The Commission published the mid-term review of its Digital Single Market strategy today. The report reviews the development of the strategy over the last two years, and announces a number of new initiatives, including initiatives relating to important areas where action is needed to address digitization, including: (i) the free flow and accessibility of data, (ii) alignment and strengthening of cybersecurity strategy and standards, and (iii) online platform practices and co-ordination.

Of particular note are the proposals to regulate online platforms in connection with unfair clauses and practices in platform-to-business relationships. The Commission notes that, while online platforms drive innovation and growth in the digital economy across the board, they are especially important for SMEs (citing Eurobarometer survey results showing that almost half of SMEs use online marketplaces to sell their products and services). However, the preliminary results of the Commission’s fact-finding on platform-to-business trading practices identify certain “unfair trading practices” (including delisting of products or services without due notice or possibility to appeal, platforms favoring their own products or services, and discrimination between suppliers). Lack of transparency in terms of ranking or search results was also identified as a key issue. Moreover, it was noted that a significant proportion of disagreements arising with online platform operators remain unresolved.

In its efforts to ensure a fair and innovation-friendly platform economy, the Commission has proposed to address the issues of potentially unfair contractual clauses and trading practices by the end of this year, considering dispute resolution, fair practices criteria and transparency.  This could lead to the proposal of legislative instruments, following an Impact Assessment and Member State and industry structured dialogues. Whether legislative action will be taken is unclear, however, with today’s Commission’s Communication and official Q&As taking apparently slightly different positions on the issue, (the former saying the Commission “could” propose legislation, the latter that it “will”, subject to the usual Impact Assessment and other procedures referred to above).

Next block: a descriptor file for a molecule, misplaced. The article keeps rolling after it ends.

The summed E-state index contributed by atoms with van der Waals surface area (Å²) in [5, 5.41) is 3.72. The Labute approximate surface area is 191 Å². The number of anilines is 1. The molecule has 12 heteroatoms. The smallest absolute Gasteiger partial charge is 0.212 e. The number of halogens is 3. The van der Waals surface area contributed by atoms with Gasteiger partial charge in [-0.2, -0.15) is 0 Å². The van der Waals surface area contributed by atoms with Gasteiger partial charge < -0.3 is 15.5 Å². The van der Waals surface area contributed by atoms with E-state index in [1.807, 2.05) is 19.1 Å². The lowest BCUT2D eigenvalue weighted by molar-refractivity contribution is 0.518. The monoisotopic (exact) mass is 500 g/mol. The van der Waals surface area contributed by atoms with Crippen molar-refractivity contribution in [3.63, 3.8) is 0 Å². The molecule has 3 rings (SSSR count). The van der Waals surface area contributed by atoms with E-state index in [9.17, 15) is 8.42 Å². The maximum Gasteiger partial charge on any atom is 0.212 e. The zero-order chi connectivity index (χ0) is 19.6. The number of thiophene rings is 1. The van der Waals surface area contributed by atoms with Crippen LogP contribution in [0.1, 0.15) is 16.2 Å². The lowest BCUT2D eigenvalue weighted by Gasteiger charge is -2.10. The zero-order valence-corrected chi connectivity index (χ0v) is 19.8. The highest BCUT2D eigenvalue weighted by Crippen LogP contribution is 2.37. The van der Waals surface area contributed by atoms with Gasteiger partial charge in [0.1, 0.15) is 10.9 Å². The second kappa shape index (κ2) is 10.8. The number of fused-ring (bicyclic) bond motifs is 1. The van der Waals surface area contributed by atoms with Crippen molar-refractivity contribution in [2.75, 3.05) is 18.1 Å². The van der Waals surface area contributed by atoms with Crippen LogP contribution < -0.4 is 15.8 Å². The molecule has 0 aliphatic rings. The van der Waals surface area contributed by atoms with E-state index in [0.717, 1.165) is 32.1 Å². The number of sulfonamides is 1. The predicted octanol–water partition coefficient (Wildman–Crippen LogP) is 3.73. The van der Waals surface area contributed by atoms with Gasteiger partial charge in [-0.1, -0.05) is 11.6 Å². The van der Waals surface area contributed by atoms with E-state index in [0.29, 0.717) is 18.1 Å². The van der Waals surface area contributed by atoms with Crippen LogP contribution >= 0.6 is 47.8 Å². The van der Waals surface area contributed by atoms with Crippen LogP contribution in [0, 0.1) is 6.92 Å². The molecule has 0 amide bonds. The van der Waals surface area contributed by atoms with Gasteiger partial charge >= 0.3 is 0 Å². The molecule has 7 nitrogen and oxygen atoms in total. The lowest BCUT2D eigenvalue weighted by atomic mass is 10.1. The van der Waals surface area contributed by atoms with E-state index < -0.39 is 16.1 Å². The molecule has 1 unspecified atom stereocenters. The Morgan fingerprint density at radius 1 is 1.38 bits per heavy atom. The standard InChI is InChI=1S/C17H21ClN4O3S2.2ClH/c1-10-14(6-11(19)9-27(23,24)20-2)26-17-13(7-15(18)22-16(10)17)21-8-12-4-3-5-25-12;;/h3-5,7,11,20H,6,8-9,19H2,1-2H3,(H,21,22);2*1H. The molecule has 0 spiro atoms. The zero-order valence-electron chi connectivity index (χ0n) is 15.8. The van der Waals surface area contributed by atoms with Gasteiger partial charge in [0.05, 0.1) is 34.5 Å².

The proposals put forward today are likely to lead to changes in dispute resolution mechanisms and contract terms, and increase transparency. Whether additional obligations are added later in the year remains to be seen.

Print:
EmailTweetLikeLinkedIn
Photo of Miranda Cole Miranda Cole

Miranda Cole is a partner based in the firm’s Brussels office.  She practices competition and communications law and policy, and has more than 15 years of experience in the field.  Ms. Cole’s competition law expertise encompasses merger control, actions under Articles 101 and…

Miranda Cole is a partner based in the firm’s Brussels office.  She practices competition and communications law and policy, and has more than 15 years of experience in the field.  Ms. Cole’s competition law expertise encompasses merger control, actions under Articles 101 and 102 TFEU, advisory work and actions before the European courts in Luxembourg.

She has particular expertise in advising companies active in the technology and communications sectors in complex and strategic regulatory and policy matters, with particular expertise regarding the impact of evolving regulatory frameworks on new technologies and services.  In the communications sector she has extensive experience advising in connection with all aspects of European and international regulation, policy and competition law, and counselling in connection with the impact of regulation on transactions.